We hung out at the library for a half hour or so, and then had planned to check out the candy store in town, but while they were supposed to be open, a sticky on the door said, "Be right back. Thanks for waiting." We decided not to wait. Instead, we went over to little Mom&Pop IGA grocery a little ways up the road and bought ice cream.

Yes, my daughters ate ice cream on the walk home as the sun was setting the temperature was falling from the balmy 39° on our walk to the library to something much cooler.

Big Little Sister noted some tracks she's pretty sure were fox in one yard in town. We discovered there's an apple tree in front of the campground, and it's unlikely that anyone harvests it, because the apples were lying all over the ground. We noticed that there is a very generous oak tree just right down the road from our house right in front of the newest subdivision. Several waste management trucks passed us full of snow, and we figured they were probably coming from Portland.

We talked about how neat it was that we were walking instead of driving and that we were able to notice all of those things, to slow down a bit and pay attention to what's happening around us instead of just zooming along and missing life.

And really, my girls like to bike and walk, and if given the choice, they're just as likely to choose the people powered transportation over the fossil fuel one.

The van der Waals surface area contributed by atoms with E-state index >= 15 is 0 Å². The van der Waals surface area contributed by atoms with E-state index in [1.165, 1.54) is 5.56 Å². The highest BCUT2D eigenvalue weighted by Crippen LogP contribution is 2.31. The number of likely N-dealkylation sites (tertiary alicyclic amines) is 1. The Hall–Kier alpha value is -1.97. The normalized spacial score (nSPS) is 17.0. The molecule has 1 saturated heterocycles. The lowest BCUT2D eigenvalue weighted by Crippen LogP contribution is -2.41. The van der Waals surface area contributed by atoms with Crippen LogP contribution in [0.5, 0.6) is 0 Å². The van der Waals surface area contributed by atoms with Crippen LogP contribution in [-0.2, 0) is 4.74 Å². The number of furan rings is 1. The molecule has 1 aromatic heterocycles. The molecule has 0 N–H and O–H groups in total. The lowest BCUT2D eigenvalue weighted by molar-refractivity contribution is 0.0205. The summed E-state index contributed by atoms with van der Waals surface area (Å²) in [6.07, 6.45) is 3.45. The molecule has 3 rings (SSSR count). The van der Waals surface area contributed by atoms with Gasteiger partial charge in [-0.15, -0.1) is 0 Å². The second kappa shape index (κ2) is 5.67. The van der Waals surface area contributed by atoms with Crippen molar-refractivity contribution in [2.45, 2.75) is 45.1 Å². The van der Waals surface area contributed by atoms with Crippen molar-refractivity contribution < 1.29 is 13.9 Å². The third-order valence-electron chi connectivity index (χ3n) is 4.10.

Sometimes we feel like we need to take the car, because time is an issue, and it would take a long time to get where we're headed if we had to walk or bike.

Sometimes, though, when we're not on the clock, we like to slow down and use what God gave us. At times like those, I'm thankful that we're all healthy, that we have all of our limbs, and that walking with my three girls is an absolute pleasure ... even when my boots suck and hurt my feet ;).

Tuesday, February 16, 2010

Making Choices

Life is full of choices. We make choices every day, and all of them have consequences - all of them. We make choices, which have consequences, and then, we have a choice on how to react to the consequences - if it's a bad thing that's happened as a consequence to a choice we made, we can either try to find the good in it, or we can wallow in a pool of our own self-pitying for the poor hand that life has dealt us.

Today, I broke my car.

My girls had dance practice (not class, because this week is February Break, which means the schools are all closed, which means that all of the extracurricular educational programming for kids are also closed - so no regular dance classes this week). The reason I mention that it was practice and not a class is to point out that today's practice was not a regular commitment.

There had been some spitting snow before we left and a flake or two on the drive out. For most of the two hours we were at the dance school, there was some spitting snow - but no accumulation. Just before we left the school to come home, the snow really started falling in those big, fat, heavy, wet flakes.